The personal secretary to Pope emeritus Benedict XVI has said that his health was ‘slowly, serenely fading’ – claims which the Vatican was keen to temper.
In an interview published on Thursday, March 24, 2016 in Italian magazine BenEssere, personal secretary Georg Gänswein said the former pope was “an old man, of course, but very lucid. Unfortunately, it’s become difficult for him to walk and he needs to use a walking frame.”
Benedict XVI, whose real name is Joseph Ratzinger, will turn 89 in April. “He’s like a candle which is slowly, serenely fading. He is serene, at peace with God, himself and the world,” said Gänswein.
“He is interested in everything and still has his refined, subtle sense of humour. He still loves cats. Contessa and Zorro, two cats that live in our gardens, come often to say hello to the pope emeritus,” he added.
Benedict XVI served as pope between 2005 and 2013, when he became the first head of the Catholic Church to resign in seven centuries, amid speculation he was on the verge of a nervous breakdown, unable to cope at the top of an institution beset by scandals.
He said he no longer had the strength of mind or body to carry on, but his health appeared to improve after he stepped down and moved into a former convent in the grounds of the Vatican.
Concern had also been raised late last year about the health of the current Pope Francis, after he tripped in public last November.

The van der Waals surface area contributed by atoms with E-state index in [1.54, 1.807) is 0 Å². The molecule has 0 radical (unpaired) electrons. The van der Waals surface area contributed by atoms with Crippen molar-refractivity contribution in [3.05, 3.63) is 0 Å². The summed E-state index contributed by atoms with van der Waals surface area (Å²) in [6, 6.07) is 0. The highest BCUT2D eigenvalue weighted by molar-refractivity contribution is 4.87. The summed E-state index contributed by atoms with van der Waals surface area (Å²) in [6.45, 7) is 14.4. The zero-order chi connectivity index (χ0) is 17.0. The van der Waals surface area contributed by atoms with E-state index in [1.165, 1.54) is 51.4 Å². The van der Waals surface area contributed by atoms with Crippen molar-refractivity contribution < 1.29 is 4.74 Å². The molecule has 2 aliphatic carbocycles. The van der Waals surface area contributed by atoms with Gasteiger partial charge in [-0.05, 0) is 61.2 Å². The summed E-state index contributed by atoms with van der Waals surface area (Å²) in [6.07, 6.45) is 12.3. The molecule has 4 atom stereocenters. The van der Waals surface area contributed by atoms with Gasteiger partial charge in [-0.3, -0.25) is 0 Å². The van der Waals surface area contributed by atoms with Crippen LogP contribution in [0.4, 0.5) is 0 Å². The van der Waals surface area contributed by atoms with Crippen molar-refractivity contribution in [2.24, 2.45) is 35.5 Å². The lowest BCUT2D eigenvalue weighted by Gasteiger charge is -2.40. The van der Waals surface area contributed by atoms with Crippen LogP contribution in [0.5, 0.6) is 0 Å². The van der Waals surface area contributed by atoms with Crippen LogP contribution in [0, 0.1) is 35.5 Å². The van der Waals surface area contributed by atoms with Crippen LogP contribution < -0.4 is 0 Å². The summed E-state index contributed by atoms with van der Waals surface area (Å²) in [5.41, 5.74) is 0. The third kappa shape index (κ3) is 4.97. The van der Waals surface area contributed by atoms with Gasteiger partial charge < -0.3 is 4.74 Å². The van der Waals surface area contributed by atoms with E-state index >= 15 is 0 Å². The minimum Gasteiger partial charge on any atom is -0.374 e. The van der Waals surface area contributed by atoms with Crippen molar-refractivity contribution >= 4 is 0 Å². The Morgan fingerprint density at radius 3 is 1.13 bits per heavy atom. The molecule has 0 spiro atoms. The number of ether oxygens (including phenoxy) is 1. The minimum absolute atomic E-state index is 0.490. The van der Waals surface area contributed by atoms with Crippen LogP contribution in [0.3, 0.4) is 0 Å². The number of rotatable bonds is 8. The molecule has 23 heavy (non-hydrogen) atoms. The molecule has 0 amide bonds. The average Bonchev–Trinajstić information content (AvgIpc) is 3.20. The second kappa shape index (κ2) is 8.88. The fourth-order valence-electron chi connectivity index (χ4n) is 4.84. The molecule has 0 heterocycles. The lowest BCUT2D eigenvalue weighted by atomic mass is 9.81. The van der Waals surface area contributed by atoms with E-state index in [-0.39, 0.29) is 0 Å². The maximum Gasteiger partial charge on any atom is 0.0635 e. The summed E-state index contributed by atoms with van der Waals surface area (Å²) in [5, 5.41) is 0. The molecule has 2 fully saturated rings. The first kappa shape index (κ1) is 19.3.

The 78-year-old pontiff had to be helped up the steps to an alter at a basilica in Rome by two church officials, two days after falling on the steps of St Peter’s Basilica and being forced to throw his arms out in front of him.
The Vatican was forced to dismiss an Italian newspaper report last October year that the Pope was suffering from a benign brain tumour, insisting he was in good health.
He is also known to suffer some leg pain due to sciatica, for which he undergoes regular therapy.
Vatican spokesman, the Rev. Federico Lombardi, said on Thursday that the Benedict’s condition didn’t raise ‘any particular concerns’ for a man in his late eighties.
Lombardi added: “Of course it is part of the effects of old age and a gradual, growing fragility of the physical condition as with any elderly person.” But he stressed that Benedict’s mind is “perfectly lucid.”
While Benedict no longer writes books, the former pope known for his fine theological mind still dictates letters.
“He lives the life of a monk, but is by no means isolated: he prays, reads, listens to music, receives guests, plays the piano,” said Gänswein, who lives with Benedict and has revealed he plays Mozart on the piano from memory.
Pope Francis, 79, who was elected shortly after Benedict resigned, has said of the unusual situation of having two popes living so close to each other: “It is like having a grandfather – a wise grandfather – living at home.”
Gänswein, who still plays an active role in the Vatican and works for Francis as prefect of the papal household, said the current and former pontiffs were “very different in terms of character, personalities and way of communicating.”
Francis “seeks direct contact, even physical contact,” while Benedict “is more reserved. He caresses with words, rather than hugs.”